Minnesota Security Deposit Laws and Procedures

Almost all leases and rental agreements in Minnesota require a security deposit prior to renting. This is a dollar amount, usually one month’s rent, that’s intended to cover damage to the premises beyond normal wear and tear, and to cushion the financial blow if a tenant skips out early on the lease without paying.

Does Minnesota law limit how much a landlord can charge a tenant for a security deposit?

No. In Minnesota, there’s no statutory limit on security deposits at the state level, but if the landlord collects a “pre-lease deposit” and subsequently rents to the tenant, the landlord must apply the pre-lease deposit to the security deposit.

Reasons for a Landlord to Keep the Security Deposit

A residential landlord may be able to keep all or a portion of a tenant’s security deposit for the following reasons:

  • To cover unpaid rent
  • Damage in excess of normal wear and tear
  • Other breaches of the lease agreement

Walk-through Inspection

In Minnesota, a walk-through inspection is not required when a tenant moves out.

What is the deadline in Minnesota for returning a security deposit?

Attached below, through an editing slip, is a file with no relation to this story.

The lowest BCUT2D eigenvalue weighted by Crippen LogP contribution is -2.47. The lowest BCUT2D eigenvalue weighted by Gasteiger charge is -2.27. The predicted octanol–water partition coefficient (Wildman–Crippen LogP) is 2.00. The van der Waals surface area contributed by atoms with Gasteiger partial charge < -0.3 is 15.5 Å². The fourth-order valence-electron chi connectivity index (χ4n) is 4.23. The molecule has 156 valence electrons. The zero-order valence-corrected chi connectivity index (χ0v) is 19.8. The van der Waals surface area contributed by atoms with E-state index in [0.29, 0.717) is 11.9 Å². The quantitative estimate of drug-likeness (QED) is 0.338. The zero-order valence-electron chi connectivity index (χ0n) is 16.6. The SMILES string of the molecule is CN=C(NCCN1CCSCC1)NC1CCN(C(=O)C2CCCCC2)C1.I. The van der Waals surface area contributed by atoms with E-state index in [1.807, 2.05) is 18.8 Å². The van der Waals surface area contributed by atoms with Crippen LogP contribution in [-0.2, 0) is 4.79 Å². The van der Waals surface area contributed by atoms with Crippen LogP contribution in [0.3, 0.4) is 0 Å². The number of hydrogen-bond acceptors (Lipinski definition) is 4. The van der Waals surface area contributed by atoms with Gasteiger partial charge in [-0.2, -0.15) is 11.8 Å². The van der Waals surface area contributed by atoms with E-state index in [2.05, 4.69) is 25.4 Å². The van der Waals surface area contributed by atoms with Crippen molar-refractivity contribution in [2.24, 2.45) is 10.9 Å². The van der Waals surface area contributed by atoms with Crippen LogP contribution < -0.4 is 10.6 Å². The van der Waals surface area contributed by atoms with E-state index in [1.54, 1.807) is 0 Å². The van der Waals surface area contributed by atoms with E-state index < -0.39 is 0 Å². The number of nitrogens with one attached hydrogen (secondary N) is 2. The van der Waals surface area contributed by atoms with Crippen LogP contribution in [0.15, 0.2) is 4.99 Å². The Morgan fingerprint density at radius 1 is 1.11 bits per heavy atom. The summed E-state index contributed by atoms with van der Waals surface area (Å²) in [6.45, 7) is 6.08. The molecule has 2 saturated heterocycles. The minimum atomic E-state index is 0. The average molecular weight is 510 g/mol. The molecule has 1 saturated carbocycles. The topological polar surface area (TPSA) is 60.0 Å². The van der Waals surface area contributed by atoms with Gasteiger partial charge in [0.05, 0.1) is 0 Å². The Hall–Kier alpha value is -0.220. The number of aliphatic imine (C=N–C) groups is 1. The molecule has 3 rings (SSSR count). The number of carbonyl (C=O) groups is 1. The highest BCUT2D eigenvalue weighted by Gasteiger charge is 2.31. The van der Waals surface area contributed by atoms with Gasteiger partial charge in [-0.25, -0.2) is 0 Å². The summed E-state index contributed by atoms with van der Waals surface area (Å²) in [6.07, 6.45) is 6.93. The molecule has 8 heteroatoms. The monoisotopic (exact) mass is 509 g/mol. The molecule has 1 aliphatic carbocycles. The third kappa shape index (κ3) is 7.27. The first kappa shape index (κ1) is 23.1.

Under Minnesota law, a landlord must return the tenant’s security deposit within three weeks after the tenant has surrendered the rental property to the landlord (that is, returned the keys and vacated the property) and the landlord has received the tenant’s forwarding address; but within five days if the tenant must leave due to building condemnation.

How must a security deposit be returned?

The landlord must return the tenant’s security deposit, less any allowable deductions, along with any interest that has accrued on the deposit. The deposit must be sent via first-class certified mail to the forwarding address that the tenant has provided or must be delivered to the tenant in person.

Wrongful Withholding

Landlords who fail to return a tenant’s security deposit according to these rules or who wrongfully withhold a tenant’s security deposit could be liable for up to twice the amount wrongfully withheld and any interest that has accrued plus $500 in damages. If a tenant believes his/her landlord is wrongfully withholding a security deposit contact an attorney immediately.

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